“So what’s the expression for how speed changes with time? Well, we’ve already been talking about it, speed increases 10 mph every minute.
What this is saying, is that there is indeed a dependency between speed and time. This is because ∂s / ∂t is not zero.
Remembering that the slope of a straight line y = ax + b is a , we can see “by inspection” that the slope of s = 30 + 10 t will be 10.
Great work! We’ve covered a lot of the basics of calculus already, and it wasn’t that hard at all.
Now let’s hit that accelerator harder!
A Curved Line
Imagine I started the car from stationary and hit the accelerator hard and kept it pressed hard. Clearly the starting speed is zero because we’re not moving initially.
Imagine we’re pressing the accelerator so hard that the car doesn’t increase it’s speed at a constant rate. Instead it increases it’s speed in faster way. That means, it is not adding 10 miles per hour every minute. Instead it is adding speed at a rate that itself goes up the longer we keep that accelerator pressed.
For this example, let’s imagine the speed is measured every minute as shown in this table.
If you look closely you might have spotted that I’ve chosen to have the speed as the square of the time in minutes. That is, the speed at time 2 is 2 2 =4, and at time 3 is 3 2 =9, and time 4 is 4 2 =16, and so on.
The expression for this is easy to write too.
Yes, I know this is a very contrived example of car speed, but it will illustrate really well how we might do calculus.
Let’s visualise this so we can get a feel for how the speed changes with time.
You can see the speed zooming upwards at an ever faster rate. The graph isn’t a straight line now. You can imagine that the speed would explode to very high numbers quite quickly. At 20 minutes the speed would be 400 miles per hour. And at 100 minutes the speed would be 10,000 miles per hour!
The interesting question is – what’s the rate of change for the speed with respect to time? That is, how does the speed change with time?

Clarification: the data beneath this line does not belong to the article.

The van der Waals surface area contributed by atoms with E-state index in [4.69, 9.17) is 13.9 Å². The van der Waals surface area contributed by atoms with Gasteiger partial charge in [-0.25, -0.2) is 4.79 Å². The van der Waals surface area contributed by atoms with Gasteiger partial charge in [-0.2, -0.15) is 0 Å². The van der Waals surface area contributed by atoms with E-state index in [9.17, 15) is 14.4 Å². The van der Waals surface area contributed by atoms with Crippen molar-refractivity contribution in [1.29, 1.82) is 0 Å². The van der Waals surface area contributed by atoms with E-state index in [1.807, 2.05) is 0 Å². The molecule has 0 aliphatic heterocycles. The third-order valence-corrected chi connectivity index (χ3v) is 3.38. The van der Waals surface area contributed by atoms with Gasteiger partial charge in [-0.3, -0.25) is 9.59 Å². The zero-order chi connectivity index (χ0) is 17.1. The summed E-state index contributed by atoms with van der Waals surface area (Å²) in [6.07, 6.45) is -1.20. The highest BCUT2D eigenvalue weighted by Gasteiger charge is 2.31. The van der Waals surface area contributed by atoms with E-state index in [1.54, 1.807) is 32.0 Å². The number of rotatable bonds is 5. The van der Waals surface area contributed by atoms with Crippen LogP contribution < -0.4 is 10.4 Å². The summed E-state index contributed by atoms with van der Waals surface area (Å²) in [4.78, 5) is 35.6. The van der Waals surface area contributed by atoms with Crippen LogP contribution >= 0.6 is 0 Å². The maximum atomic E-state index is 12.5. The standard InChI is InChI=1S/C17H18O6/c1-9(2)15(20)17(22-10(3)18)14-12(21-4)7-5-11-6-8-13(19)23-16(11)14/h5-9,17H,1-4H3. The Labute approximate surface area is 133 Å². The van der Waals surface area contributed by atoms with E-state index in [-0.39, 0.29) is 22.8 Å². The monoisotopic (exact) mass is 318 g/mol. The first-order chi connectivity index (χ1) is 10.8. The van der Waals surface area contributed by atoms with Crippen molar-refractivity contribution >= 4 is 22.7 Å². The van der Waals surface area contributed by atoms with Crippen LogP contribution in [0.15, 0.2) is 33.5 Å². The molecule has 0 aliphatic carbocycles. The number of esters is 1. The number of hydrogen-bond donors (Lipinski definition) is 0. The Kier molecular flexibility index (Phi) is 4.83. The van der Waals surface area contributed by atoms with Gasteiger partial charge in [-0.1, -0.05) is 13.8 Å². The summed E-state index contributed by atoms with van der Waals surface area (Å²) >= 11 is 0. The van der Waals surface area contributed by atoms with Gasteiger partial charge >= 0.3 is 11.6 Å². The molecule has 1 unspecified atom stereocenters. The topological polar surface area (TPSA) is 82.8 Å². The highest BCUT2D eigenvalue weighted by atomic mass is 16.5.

This isn’t the same as asking, what is the actual speed at a particular time. We already know that because we have the expression s = t 2 .
What we’re asking is this – at any point in time, what is the rate of change of speed? What does this even mean in this example where the graph is curved?
If we think back to our previous two examples, we saw that the rate of change was the slope of the graph of speed against time. When the car was cruising at a constant 30, the speed wasn’t changing, so it’s rate of change was zero. When the car was getting faster steadily, it’s rate of change was 10 miles per hour every minute. And that 10 mph every minute was true for any point in time. At time 2 minutes the rate of change was 10 mph/min. And it was true at 4 minutes and would be true at 100 minutes too.
Can we apply this same thinking to this curved graph? Yes we can – but let’s go extra slowly here.
Calculus By Hand
Let’s look more closely at what is happening at time 3 minutes.
At 3 minutes, the speed is 9 miles per hour. We know it will be faster after 3 minutes. Let’s compare that with what is happening at 6 minutes. At 6 minutes, the speed is 36 miles per hour. We also know that the speed will be faster after 6 minutes.
But we also know that a moment after 6 minutes the speed increase will be greater than an equivalent moment after 3 minutes. There is a real difference between what’s happening at time 3 minutes and time 6 minutes.
Let’s visualise this as follows.
You can see that the slope at time 6 minutes is steeper than at time 3 minutes. These slopes are the rate of change we want. This is an important realisation, so let’s say it again. The rate of change of a curve at any point, is the slope of the curve at that point.”